Garden Monday- Apples/Ontario, Sea of Blue and Plants Swap..

Well, we all worried that this would happen, and here is the lastest news.. Sigh..

“A catastrophic freeze has wiped out about 80 per cent of Ontario’s apple crop  and has the province’s fruit industry looking at losses already estimated at  more than $100 million.

“This is the worst disaster fruit growers have ever, ever experienced,”  orchard owner Keith Wright said Friday.

“We’ve been here for generations and I’ve never heard of this happening  before across the province. This is unheard of where all fruit growing areas in  basically the Great Lakes area, in Michigan, Pennsylvania, New York State,  Ontario, are all basically wiped out. It’s unheard of,” the Harrow, Ont.-area  grower said.

Wright lost hundreds of thousands of dollars worth of apples and peaches last  Sunday when freezing temperatures killed the blossoms.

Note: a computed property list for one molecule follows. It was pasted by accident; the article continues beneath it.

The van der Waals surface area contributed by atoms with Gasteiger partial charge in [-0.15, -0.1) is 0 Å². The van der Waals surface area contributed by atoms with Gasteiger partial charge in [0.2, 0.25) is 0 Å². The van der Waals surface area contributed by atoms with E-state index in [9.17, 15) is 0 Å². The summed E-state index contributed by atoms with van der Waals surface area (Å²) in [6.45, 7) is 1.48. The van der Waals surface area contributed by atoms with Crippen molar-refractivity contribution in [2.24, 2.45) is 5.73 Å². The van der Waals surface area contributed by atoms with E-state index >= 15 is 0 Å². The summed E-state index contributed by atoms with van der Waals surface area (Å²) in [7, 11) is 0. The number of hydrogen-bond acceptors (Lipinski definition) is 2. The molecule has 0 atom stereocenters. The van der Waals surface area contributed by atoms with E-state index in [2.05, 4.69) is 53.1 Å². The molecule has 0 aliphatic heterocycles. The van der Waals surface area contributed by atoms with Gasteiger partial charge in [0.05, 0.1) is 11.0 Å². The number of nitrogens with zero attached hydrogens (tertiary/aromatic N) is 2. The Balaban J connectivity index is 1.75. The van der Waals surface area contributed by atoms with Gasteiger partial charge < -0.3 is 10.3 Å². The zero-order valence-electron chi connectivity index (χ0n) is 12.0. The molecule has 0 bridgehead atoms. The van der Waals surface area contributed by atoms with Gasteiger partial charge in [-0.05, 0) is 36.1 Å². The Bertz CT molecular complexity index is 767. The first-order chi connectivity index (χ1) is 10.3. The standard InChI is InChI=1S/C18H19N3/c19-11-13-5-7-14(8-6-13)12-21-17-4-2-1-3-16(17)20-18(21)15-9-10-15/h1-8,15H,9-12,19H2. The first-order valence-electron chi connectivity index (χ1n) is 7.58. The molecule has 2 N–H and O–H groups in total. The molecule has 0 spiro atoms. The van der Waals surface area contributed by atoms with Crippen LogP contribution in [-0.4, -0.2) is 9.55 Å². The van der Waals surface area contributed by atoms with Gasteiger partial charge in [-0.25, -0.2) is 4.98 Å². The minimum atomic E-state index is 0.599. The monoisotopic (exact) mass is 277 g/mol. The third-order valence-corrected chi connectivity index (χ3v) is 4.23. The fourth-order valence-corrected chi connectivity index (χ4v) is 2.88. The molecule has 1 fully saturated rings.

Warm temperatures got fruit trees blooming early and when temperatures  plummeted it damaged or wiped out much of the $60 million apple crop and 20 to  30 per cent of Ontario’s $48 million tender fruit crop, which includes peaches,  cherries, pears, plums and nectarines.

Brian Gilroy, a Georgian Bay area apple grower who is chairman of the Ontario  Apple Growers, said the loss to fruit growers and the economy will easily be  more than $100 million. On top of the lost yield or no crop at all, orchard  workers and spinoff industries such as juice, packing, storage and farm supplies  will be affected.

Gilroy said consumers will find locally grown apples pricey and difficult to  find this fall. Some kinds of apples such as Empire will be very difficult to  find.